van der Meer, Tom, Rozemarijn Lubbe, Erika van Elsas, Martin Elff, and Wouter van der Brug. 2012. “Bounded Volatility in the Dutch Electoral Battlefield: A Panel Study on the Structure of Changing Vote Intentions in the Netherlands during 2006–2010”. Acta Politica 47(4): 333-355.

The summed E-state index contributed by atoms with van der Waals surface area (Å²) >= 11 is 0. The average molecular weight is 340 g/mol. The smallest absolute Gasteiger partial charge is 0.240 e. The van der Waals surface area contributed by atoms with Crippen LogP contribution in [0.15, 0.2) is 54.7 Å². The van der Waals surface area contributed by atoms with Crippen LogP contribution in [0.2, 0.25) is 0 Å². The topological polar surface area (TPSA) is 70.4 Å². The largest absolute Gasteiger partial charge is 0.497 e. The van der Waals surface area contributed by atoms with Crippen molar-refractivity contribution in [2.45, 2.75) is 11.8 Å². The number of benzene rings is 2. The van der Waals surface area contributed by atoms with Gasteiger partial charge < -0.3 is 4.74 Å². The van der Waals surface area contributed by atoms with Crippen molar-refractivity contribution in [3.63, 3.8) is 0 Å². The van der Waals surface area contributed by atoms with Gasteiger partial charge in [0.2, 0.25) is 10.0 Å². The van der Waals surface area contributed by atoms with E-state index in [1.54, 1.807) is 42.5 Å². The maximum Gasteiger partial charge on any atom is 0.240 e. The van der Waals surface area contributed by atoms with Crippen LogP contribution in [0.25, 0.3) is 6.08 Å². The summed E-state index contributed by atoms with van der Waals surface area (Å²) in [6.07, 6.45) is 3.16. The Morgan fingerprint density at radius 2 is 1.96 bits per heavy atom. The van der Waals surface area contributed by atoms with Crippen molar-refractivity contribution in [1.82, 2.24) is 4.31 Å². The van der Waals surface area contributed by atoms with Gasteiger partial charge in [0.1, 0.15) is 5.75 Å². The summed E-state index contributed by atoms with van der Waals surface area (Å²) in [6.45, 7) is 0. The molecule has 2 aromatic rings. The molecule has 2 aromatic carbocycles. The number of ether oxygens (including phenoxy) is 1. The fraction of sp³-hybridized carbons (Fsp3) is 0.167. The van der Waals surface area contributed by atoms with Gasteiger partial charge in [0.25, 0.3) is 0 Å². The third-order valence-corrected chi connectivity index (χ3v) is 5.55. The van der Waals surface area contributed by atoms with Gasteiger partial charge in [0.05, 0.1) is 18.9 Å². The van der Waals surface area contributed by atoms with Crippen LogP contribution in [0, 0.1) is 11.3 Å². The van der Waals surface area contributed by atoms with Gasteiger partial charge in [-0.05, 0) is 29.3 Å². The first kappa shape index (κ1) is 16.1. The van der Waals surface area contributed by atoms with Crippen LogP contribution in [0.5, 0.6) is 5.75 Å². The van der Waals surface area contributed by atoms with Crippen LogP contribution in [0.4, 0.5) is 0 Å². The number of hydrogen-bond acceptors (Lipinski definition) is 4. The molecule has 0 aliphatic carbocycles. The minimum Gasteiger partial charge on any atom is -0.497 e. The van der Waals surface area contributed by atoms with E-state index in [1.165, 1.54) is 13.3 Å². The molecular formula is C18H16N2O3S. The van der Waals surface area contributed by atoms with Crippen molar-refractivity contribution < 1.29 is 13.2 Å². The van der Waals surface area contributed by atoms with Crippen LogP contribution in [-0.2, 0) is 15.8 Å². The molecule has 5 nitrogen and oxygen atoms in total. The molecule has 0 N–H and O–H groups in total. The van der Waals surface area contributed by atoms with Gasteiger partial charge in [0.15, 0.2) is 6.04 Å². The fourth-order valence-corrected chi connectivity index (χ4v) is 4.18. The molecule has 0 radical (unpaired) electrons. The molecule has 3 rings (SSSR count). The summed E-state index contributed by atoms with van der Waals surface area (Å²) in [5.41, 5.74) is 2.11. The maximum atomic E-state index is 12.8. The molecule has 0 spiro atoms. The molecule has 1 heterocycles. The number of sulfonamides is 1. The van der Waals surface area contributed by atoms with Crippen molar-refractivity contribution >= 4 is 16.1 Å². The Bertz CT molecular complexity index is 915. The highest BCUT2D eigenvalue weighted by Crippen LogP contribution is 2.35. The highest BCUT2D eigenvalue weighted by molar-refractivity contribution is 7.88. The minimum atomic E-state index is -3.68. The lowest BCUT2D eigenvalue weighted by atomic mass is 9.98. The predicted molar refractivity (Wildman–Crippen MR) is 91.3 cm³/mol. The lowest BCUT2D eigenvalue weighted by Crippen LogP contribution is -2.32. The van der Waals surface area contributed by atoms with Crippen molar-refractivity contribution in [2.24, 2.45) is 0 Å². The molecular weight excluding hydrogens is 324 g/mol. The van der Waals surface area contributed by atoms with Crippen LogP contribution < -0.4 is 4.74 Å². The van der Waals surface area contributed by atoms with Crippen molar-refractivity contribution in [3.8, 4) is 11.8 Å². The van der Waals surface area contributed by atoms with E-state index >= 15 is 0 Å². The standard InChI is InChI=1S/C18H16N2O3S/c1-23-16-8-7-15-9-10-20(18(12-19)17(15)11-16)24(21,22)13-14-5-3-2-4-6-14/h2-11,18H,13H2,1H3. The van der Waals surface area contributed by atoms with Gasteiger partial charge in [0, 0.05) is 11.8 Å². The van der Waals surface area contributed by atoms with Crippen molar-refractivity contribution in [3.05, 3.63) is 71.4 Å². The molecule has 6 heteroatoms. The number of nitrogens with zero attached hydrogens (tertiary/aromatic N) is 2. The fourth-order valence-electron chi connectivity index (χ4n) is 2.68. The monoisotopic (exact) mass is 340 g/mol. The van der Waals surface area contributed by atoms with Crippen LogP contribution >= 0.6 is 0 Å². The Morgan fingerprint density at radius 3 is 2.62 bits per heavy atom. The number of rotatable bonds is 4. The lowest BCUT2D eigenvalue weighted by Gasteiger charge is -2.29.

Dutch elections continue to be the most volatile of Western Europe. But to what extent do voters’ changes in vote intentions continue to be structured by underlying ideological dimensions? This article discusses various theories on the ideological structure of the Dutch party system at the electoral level, and the way they relate to processes of dealignment and realignment. We test these theories using the 1Vandaag Opinion Panel data set, which follows 54 763 respondents in 53 waves between November 2006 and June 2010. We assess individuals’ changes in vote intentions, and analyse the structure in these changes. We draw three conclusions. First, Dutch voters are boundedly volatile and they tend to stick to one of two blocks of parties: a block of traditionally left-wing parties (PvdA, SP, GL) and a block of right-wing parties (CDA, VVD, TON and PVV). D66 functions as the electoral lynchpin between these blocks. Second, the Dutch party system is best described by a sociocultural dimension and a socio-economic dimension. Third, there is support for realignment (along the sociocultural dimension) and continued alignment (along the socio-economic dimension). Yet, we find evidence for widening electoral divisions: there is an electoral gap in the traditionally crowded political centre.